[Marxism] The niqab
lnp3 at panix.com
Sat Oct 21 12:21:55 MDT 2006
Not exactly a radical analysis, but useful reading:
NY Times, October 21, 2006
Covered Faces, Open Rebellion
By PAUL CRUICKSHANK
ON the streets of London and other cities in Britain, an incongruous
sight has become increasingly common: young Muslim women covered from
head to toe in black robes, including the niqab, a veil that obscures
the face except for the eyes.
The niqab sets these young women off not just from most passers-by,
but even from Muslim women who choose to wear the simple headscarf,
or hijab, which covers only the hair and neck. And it is causing
discomfort even in multicultural Britain. When Jack Straw, the former
foreign secretary, declared earlier this month that the niqab made
positive relations between Muslims and non-Muslims more difficult
because it was "such a visible statement of separation and
difference," he struck a chord with many British voters, only 22
percent of whom think that Muslims have done enough to fit into
Having spent time getting to know young British Muslims, I believe
that comments like Mr. Straw's will be counterproductive. That is
because the niqab is a symptom and not a cause of rising tensions.
Few young Muslim women in Britain are forced by their families to
wear the niqab. British Muslims come predominantly from South Asia,
where the prevalent school of Islam, Hanifi, makes no insistence on a
woman fully veiling herself. Indeed, only one of the four schools
within Sunni Islam, Hanbali, which is followed in Saudi Arabia,
requires women to completely cover up.
The young British South-Asian Muslim women who veil Saudi-style are
rejecting not just mainstream British society, but their parents' and
grandparents' accommodation with its values. Ghulam Rabbani, an imam
in East London, told me he was proud to be both British and Muslim
but that some "misguided" youngsters in his congregation did not
share that view. Khalil Rehman, one of Mr. Rabbani's congregants,
told me he was worried about his children's generation. The young
women who choose to wear the niqab, Mr. Rehman told me, are
"rebelling against what their parents tell them to do, they're trying
to differentiate themselves."
Frustrated by unemployment rates more than double those of members of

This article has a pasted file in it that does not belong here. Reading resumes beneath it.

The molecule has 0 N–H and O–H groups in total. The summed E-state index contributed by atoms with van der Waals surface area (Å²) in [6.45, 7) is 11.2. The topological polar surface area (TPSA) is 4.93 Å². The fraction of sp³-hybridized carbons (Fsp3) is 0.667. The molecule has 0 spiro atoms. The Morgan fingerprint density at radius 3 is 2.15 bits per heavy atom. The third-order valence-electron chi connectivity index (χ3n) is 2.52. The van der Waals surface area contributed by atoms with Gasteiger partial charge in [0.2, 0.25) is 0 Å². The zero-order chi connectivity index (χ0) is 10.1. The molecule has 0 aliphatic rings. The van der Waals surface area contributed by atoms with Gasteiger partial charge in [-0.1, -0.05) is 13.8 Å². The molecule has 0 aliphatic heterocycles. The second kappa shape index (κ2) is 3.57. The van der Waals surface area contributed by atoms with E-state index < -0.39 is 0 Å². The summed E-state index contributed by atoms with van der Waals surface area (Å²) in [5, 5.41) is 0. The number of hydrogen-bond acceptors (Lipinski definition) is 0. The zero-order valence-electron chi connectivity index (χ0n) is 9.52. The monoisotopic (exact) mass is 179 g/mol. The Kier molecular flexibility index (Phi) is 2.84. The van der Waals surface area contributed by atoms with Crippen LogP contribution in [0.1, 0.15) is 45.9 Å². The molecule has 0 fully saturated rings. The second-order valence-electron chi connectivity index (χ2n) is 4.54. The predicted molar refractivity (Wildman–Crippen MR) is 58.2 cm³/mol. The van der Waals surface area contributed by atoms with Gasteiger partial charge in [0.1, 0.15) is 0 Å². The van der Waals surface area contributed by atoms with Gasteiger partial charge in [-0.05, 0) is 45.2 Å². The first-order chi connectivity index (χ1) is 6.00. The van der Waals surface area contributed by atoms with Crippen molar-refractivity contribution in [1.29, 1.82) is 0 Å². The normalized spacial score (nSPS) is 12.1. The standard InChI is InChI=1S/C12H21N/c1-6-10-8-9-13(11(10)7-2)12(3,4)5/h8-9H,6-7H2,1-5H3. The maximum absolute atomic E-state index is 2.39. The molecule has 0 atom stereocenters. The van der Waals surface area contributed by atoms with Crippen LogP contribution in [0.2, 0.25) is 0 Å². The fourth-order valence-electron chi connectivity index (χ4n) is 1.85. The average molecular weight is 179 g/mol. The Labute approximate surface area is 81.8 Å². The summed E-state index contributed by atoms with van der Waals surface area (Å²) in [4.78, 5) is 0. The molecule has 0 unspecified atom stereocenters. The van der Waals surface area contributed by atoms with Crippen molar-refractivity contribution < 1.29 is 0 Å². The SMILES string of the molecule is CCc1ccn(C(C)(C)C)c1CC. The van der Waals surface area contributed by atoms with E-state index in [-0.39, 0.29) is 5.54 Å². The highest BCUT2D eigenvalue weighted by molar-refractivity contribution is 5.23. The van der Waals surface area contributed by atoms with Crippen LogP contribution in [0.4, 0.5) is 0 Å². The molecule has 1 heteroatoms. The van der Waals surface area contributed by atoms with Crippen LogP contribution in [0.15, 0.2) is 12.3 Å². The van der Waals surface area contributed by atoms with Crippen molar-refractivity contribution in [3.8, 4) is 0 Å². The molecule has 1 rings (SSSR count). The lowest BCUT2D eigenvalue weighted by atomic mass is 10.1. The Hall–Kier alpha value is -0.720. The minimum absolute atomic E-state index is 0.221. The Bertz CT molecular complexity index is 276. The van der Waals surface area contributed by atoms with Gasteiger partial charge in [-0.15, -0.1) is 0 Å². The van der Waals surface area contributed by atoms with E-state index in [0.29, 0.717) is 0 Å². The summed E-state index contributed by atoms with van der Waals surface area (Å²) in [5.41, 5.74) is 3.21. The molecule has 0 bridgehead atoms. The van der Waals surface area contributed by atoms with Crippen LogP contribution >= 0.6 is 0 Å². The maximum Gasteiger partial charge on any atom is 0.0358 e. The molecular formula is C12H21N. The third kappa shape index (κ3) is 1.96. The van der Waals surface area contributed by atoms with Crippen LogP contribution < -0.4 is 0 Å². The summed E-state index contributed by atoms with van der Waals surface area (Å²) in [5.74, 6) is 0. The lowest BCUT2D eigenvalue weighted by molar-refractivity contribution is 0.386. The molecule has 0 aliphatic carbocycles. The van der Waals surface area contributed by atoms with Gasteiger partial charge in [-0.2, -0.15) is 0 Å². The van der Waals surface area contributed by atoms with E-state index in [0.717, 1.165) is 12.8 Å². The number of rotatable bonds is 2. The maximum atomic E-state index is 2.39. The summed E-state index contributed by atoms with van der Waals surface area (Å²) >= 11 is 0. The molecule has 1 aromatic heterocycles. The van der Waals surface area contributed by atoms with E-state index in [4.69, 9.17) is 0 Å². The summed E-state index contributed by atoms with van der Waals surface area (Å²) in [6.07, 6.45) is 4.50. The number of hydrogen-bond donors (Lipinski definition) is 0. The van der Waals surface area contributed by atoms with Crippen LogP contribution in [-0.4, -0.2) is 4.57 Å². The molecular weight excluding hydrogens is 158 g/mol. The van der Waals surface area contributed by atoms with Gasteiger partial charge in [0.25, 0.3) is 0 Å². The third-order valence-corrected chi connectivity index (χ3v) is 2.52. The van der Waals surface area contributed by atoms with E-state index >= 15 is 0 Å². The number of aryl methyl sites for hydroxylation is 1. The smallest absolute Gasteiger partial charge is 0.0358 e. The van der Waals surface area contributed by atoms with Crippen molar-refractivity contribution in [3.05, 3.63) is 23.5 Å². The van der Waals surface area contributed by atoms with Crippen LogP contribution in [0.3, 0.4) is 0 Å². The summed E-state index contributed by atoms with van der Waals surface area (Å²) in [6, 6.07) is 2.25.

other religious groups, put off by stereotyping in the news media,
and estranged from British foreign policy, many alienated Muslims
have turned to more overt forms of religiosity to express a
contrarian identity. Says Murad Qureshi, the only Muslim councilor in
London's Assembly: "Girls are choosing to reaffirm their Muslim
identity because the community feels a sense of besiegement."
That sense of besiegement, not wardrobe decisions, is fueling the
real problem that British politicians should be addressing, which is
the creeping fundamentalism and Islamist radicalism of a significant
portion of Britain's Islamic youth. In a recent poll, more than a
quarter of British Muslims under the age of 24 said that the July 7,
2005, attacks on the London Underground were justified because of
British foreign policy. Thousands of young British Muslims have been
influenced by fundamentalist organizations like Hizb ut-Tahrir and
militant groups like Al Muhajiroun.
These are the groups that have persuaded some Muslim girls that it is
their religious duty to adopt the niqab. Kemal Helbawy, the
influential founder of the Muslim Association of Britain, says that a
very different message is coming out of the country's mainstream
mosques, where most imams advise their congregations that the hijab
Calls by British politicians for Muslim women to stop wearing the
niqab will only enhance the political symbolism of this act and make
its practice more widespread. Instead, what is needed is an ambitious
program to address the core grievances of Britain's young Muslims,
for example by creating economic opportunities and tackling discrimination.
Britain's young Muslims need to be brought into the country's
political process. More Muslims should be encouraged and selected to
run for Parliament and to aspire to high office.
It will then be much harder for radicals to claim that the British
government is at war with Islam. And then we will start seeing far
fewer young Muslim women fully veiled.
Paul Cruickshank is a fellow at the Center on Law and Security at New
York University School of Law.
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